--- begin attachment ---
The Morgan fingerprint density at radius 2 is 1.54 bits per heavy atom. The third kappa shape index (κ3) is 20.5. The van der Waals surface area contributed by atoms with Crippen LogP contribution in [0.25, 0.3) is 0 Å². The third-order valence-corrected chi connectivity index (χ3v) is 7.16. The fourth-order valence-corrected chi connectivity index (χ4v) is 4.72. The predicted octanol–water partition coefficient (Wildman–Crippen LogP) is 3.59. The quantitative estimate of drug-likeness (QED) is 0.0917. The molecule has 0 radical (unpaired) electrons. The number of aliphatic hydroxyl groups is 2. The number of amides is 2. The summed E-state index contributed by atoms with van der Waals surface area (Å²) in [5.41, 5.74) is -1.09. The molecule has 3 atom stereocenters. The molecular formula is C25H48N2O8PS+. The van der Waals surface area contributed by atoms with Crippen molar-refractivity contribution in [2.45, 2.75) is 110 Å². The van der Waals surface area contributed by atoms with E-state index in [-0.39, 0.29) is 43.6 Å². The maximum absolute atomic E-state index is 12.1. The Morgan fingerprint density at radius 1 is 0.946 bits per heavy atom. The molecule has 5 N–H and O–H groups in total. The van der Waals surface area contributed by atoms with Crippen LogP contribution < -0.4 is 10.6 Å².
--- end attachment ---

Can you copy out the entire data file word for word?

The Morgan fingerprint density at radius 2 is 1.54 bits per heavy atom. The third kappa shape index (κ3) is 20.5. The van der Waals surface area contributed by atoms with Crippen LogP contribution in [0.25, 0.3) is 0 Å². The third-order valence-corrected chi connectivity index (χ3v) is 7.16. The fourth-order valence-corrected chi connectivity index (χ4v) is 4.72. The predicted octanol–water partition coefficient (Wildman–Crippen LogP) is 3.59. The quantitative estimate of drug-likeness (QED) is 0.0917. The molecule has 0 radical (unpaired) electrons. The number of aliphatic hydroxyl groups is 2. The number of amides is 2. The summed E-state index contributed by atoms with van der Waals surface area (Å²) in [5.41, 5.74) is -1.09. The molecule has 3 atom stereocenters. The molecular formula is C25H48N2O8PS+. The van der Waals surface area contributed by atoms with Crippen molar-refractivity contribution in [2.45, 2.75) is 110 Å². The van der Waals surface area contributed by atoms with E-state index in [-0.39, 0.29) is 43.6 Å². The maximum absolute atomic E-state index is 12.1. The Morgan fingerprint density at radius 1 is 0.946 bits per heavy atom. The molecule has 5 N–H and O–H groups in total. The van der Waals surface area contributed by atoms with Crippen LogP contribution < -0.4 is 10.6 Å².